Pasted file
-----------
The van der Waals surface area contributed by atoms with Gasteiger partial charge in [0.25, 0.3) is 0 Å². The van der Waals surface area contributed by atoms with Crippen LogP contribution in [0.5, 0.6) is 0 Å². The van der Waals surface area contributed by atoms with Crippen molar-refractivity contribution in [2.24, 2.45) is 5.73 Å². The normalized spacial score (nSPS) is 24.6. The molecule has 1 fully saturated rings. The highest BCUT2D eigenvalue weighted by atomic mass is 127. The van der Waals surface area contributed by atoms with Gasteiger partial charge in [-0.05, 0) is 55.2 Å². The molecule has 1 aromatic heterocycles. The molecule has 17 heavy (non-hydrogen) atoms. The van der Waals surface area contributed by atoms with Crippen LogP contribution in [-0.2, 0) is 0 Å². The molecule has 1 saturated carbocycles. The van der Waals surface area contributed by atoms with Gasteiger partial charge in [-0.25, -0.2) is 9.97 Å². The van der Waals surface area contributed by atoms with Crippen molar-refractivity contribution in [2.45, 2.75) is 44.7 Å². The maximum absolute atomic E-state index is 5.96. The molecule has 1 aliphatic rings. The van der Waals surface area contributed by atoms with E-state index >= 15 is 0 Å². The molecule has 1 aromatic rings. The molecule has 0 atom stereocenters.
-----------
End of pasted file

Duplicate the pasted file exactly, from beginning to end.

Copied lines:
The van der Waals surface area contributed by atoms with Gasteiger partial charge in [0.25, 0.3) is 0 Å². The van der Waals surface area contributed by atoms with Crippen LogP contribution in [0.5, 0.6) is 0 Å². The van der Waals surface area contributed by atoms with Crippen molar-refractivity contribution in [2.24, 2.45) is 5.73 Å². The normalized spacial score (nSPS) is 24.6. The molecule has 1 fully saturated rings. The highest BCUT2D eigenvalue weighted by atomic mass is 127. The van der Waals surface area contributed by atoms with Gasteiger partial charge in [-0.05, 0) is 55.2 Å². The molecule has 1 aromatic heterocycles. The molecule has 17 heavy (non-hydrogen) atoms. The van der Waals surface area contributed by atoms with Crippen LogP contribution in [-0.2, 0) is 0 Å². The molecule has 1 saturated carbocycles. The van der Waals surface area contributed by atoms with Gasteiger partial charge in [-0.25, -0.2) is 9.97 Å². The van der Waals surface area contributed by atoms with Crippen molar-refractivity contribution in [2.45, 2.75) is 44.7 Å². The maximum absolute atomic E-state index is 5.96. The molecule has 1 aliphatic rings. The van der Waals surface area contributed by atoms with E-state index >= 15 is 0 Å². The molecule has 1 aromatic rings. The molecule has 0 atom stereocenters.